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Redflex Tries To Win Back Shareholders
Redflex red light cameras and speed camera deployments have dropped by half as municipalities reject automated enforcement.

Dropping camera use
Only a few years ago, Redflex Traffic Systems was at the top of its game. Stock analysts saw unlimited growth potential in the Australian firm that once operated more red light cameras and speed cameras in the United States than anyone else. Redflex was so confident about its bright future that it rebuffed Macquarie Bank's 2011 buyout offer at $2.75 a share.

Today, Redflex trades at 24 cents per share, a top executive has been found guilty on federal corruption charges and the firm faces the prospect of being fined up to $300 million for contract fraud in Chicago, Illinois. In its annual report released Tuesday, the company sought to lure investors back with promises of making a comeback.

"We continue to focus precious resource on improving both our underlying business and the prospect for strategic, profitable growth," Redflex chairman Adam L. Gray wrote. "We believe that we are moving in a positive direction and making the right, although tough, decisions to position the company for future performance improvement and growth."

Early on, growth was a given for Redflex. In 2003, the company ran 135 red light cameras in the United States. In just five years, that figure grew nearly ten-fold to 1267.

"Whilst Redflex is clearly a high growth operation, it is pleasing to record that corporate maturity and stability continue to evolve," Redflex then-chairman Christopher Cooper wrote in the 2008 annual report. "Encouragingly, the company's senior management, which has served us so well, has remained in place as a committed unified team albeit with some valuable additional appointments being made in light of the company's rapid growth. Hopefully such managerial stability will be maintained in years to come."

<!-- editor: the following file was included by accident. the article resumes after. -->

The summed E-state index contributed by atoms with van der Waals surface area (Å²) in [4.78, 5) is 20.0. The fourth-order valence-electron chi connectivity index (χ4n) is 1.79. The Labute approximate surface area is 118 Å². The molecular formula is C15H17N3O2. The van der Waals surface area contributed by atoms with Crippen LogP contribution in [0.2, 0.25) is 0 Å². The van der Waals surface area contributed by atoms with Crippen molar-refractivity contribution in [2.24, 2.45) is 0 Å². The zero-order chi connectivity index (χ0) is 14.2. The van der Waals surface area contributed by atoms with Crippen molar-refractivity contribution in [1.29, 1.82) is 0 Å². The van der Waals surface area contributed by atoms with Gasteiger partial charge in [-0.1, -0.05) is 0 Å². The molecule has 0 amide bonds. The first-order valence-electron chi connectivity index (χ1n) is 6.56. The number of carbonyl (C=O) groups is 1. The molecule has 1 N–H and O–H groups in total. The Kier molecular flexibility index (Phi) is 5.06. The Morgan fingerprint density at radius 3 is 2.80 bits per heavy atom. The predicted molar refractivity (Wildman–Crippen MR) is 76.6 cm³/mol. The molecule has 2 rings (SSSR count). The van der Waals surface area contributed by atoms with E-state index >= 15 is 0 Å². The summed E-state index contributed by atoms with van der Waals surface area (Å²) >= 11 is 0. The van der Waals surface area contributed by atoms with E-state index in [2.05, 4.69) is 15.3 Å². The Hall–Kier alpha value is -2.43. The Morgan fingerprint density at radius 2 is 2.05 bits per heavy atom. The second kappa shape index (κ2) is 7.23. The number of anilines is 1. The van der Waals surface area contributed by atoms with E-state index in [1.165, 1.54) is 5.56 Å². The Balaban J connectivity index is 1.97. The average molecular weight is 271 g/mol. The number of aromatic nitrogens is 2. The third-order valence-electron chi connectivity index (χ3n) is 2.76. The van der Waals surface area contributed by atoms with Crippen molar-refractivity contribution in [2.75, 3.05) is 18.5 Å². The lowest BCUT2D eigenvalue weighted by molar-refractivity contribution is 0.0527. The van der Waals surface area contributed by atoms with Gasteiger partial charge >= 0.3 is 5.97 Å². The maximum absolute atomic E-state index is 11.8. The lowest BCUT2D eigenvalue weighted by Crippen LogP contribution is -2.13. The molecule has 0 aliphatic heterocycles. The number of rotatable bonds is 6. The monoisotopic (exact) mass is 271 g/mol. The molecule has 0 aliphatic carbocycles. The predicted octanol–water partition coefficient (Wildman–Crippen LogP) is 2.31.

From a high of over 2000 cameras in 2008, the number of automated ticketing machines fell to just 1081 operational cameras in 2015. The company did not achieve the hoped-for managerial stability, as none of the firm's current directors have lasted more than three years. The firm's top executives were replaced in the wake of scandal and poor performance.

"The North American market remains challenging with banning and restricting legislation resulting in programs being abandoned or deferred and limited new programs," the 2015 annual report explained. "These issues impact the wider photo enforcement market, not just Redflex."

This year, only one municipality signed a new deal with Redflex, and the firm admitted that growth would be "limited." The poor financial results have not affected current and recent company officials. Executive Director Paul Clark pocketed $452,572 last year, while his predecessor Robert DeVincenzi earned $654,029. Outgoing chief financial officer Ron Johnson collected $602,109 and Australian operations chief Richard Fiusco took home $620,0828.

"During 2015 we made significant changes to the group's operations to ensure we remained competitive," Redflex CEO Paul Clark wrote. "We have made a number of changes to the management team, introduced new systems and developed new products to create a platform for growth. In the 2016 financial year we will continue to refine the focus of the business in the following strategically critical areas that are judged most essential to building shareholder value."

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